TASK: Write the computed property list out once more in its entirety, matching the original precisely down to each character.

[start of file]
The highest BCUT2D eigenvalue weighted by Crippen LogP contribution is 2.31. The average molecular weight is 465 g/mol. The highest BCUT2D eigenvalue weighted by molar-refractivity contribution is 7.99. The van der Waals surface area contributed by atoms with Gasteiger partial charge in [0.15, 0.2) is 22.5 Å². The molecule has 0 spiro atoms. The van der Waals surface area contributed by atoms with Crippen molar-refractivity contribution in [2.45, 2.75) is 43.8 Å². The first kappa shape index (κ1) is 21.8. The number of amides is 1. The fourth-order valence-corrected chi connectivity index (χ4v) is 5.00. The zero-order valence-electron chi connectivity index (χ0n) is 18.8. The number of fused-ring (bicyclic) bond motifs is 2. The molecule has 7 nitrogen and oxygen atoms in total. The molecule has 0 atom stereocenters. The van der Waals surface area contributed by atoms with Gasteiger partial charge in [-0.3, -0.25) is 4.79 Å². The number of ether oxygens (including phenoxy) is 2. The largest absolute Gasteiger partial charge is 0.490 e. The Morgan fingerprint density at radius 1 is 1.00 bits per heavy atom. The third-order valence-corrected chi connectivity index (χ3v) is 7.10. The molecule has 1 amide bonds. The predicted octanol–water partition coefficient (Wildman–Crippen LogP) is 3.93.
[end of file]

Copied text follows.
The highest BCUT2D eigenvalue weighted by Crippen LogP contribution is 2.31. The average molecular weight is 465 g/mol. The highest BCUT2D eigenvalue weighted by molar-refractivity contribution is 7.99. The van der Waals surface area contributed by atoms with Gasteiger partial charge in [0.15, 0.2) is 22.5 Å². The molecule has 0 spiro atoms. The van der Waals surface area contributed by atoms with Crippen molar-refractivity contribution in [2.45, 2.75) is 43.8 Å². The first kappa shape index (κ1) is 21.8. The number of amides is 1. The fourth-order valence-corrected chi connectivity index (χ4v) is 5.00. The zero-order valence-electron chi connectivity index (χ0n) is 18.8. The number of fused-ring (bicyclic) bond motifs is 2. The molecule has 7 nitrogen and oxygen atoms in total. The molecule has 0 atom stereocenters. The van der Waals surface area contributed by atoms with Gasteiger partial charge in [-0.3, -0.25) is 4.79 Å². The number of ether oxygens (including phenoxy) is 2. The largest absolute Gasteiger partial charge is 0.490 e. The Morgan fingerprint density at radius 1 is 1.00 bits per heavy atom. The third-order valence-corrected chi connectivity index (χ3v) is 7.10. The molecule has 1 amide bonds. The predicted octanol–water partition coefficient (Wildman–Crippen LogP) is 3.93.